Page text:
Human Longevity Increases The Need For 3D Printing

By on September 3rd, 2020 in book, Usage

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Human Longevity Increases The Need For 3D Printing

3D Printed Knee Replacement [Source: Sculpteo]

Charles R. Goulding considers increasing lifespans increasing medical 3D printing demand.

In their new book The Future is Faster than You Think, authors Peter H. Diamandis and Steven Kotler (D&K) devote a chapter to the potential for increased human longevity.

D&K identify 9 factors controlling longevity that can be classified as DNA/cell-related or environmental. It is generally recognized that one of the environmental factors, namely better nutrition, is already improving longevity.

The theory of longevity escape velocity holds that science will eventually be able to increase longevity by one year, every year. Experts vary on a prediction of when this will occur but the range is within 12 to 30 years. There is a prediction by some longevity experts that by 2050, living to age 120 will be a common occurrence.

Living a longer life will result in more worn body parts that will need to be replaced, and replaced more than once. Some of the more common body parts already being replaced by custom 3D printed parts include:

  • Teeth
  • Knee Joints
  • Skin
  • Audio Assistive Aids
  • Heart Valves
Custom 3D Printed Heart Valves [Source: Futurity]

Medtronic’s recent acquisition of Medicrea, a pioneer in spinal surgery applications through AI, illustrates how companies are positioning for opportunities in the orthopedic area. 

Companies that are embracing 3D printing technology to develop medical implants and devices may be eligible for R&D tax credits.

The Research and Development Tax Credit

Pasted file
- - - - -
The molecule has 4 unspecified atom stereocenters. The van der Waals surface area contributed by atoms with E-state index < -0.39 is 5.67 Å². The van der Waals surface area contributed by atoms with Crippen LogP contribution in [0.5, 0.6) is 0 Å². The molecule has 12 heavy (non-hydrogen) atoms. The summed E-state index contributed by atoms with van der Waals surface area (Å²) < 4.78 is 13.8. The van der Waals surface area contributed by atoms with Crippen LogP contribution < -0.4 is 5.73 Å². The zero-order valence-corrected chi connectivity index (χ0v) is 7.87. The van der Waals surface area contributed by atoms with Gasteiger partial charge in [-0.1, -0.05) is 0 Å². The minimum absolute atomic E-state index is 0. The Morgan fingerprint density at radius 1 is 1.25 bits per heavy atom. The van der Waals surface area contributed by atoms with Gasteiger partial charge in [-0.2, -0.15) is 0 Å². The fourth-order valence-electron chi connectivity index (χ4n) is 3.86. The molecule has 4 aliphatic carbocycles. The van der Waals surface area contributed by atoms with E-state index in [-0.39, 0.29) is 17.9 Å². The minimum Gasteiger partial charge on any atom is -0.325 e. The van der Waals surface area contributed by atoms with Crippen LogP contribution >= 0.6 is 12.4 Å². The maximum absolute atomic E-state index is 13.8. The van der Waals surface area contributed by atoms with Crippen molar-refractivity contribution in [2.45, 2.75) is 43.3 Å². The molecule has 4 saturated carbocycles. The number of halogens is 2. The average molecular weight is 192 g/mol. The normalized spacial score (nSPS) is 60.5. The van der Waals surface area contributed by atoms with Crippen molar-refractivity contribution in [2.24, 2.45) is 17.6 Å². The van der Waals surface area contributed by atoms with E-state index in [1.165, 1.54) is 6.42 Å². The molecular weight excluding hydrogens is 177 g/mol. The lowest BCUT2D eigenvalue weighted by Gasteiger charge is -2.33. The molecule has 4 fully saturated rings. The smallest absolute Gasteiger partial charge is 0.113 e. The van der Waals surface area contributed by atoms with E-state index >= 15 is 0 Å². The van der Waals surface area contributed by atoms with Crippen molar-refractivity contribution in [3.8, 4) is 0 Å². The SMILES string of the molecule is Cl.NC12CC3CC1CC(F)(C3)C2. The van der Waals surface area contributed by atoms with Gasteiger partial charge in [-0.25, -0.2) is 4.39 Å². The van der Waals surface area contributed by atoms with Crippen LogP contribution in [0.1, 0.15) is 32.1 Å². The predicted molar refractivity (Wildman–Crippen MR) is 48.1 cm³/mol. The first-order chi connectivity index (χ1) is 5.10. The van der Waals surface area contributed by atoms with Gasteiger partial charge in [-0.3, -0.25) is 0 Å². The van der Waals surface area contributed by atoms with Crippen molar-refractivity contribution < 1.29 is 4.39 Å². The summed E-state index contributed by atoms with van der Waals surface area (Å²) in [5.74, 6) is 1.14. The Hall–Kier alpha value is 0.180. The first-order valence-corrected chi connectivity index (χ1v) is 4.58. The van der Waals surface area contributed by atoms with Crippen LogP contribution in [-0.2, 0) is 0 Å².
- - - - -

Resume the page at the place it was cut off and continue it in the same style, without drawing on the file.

Whether it’s used for creating and testing prototypes or for final production, 3D printing is a great indicator that R&D Credit eligible activities are taking place. Companies implementing this technology at any point should consider taking advantage of R&D Tax Credits.

Enacted in 1981, the now permanent Federal Research and Development (R&D) Tax Credit allows a credit that typically ranges from 4%-7% of eligible spending for new and improved products and processes. Qualified research must meet the following four criteria:

  • Must be technological in nature
  • Must be a component of the taxpayer’s business
  • Must represent R&D in the experimental sense and generally includes all such costs related to the development or improvement of a product or process
  • Must eliminate uncertainty through a process of experimentation that considers one or more alternatives

Eligible costs include US employee wages, cost of supplies consumed in the R&D process, cost of pre-production testing, US contract research expenses, and certain costs associated with developing a patent.

On December 18, 2015, President Obama signed the PATH Act, making the R&D Tax Credit permanent. Beginning in 2016, the R&D credit has been used to offset Alternative Minimum Tax (AMT) for companies with revenue below $50MM and, startup businesses can obtain up to $250,000 per year in payroll tax cash rebates.

With Age Comes 3D Printing

Life expectancy as increased dramatically since the industrial revolution [Source: Medium]

It is clear that human longevity dramatically increased after the industrial revolution (see above chart). Human longevity is dependent on several variables: where in the world and at what time in history a person was born, as well as genetic/familial history. Although most of us would like to live longer, one important question looms: what will the quality of extended life be? 3D printing can help improve that quality of life.

By Charles Goulding

Charles Goulding is the Founder and President of R&D Tax Savers, a New York-based firm dedicated to providing clients with quality R&D tax credits available to them. 3D printing carries business implications for companies working in the industry, for which R&D tax credits may be applicable.

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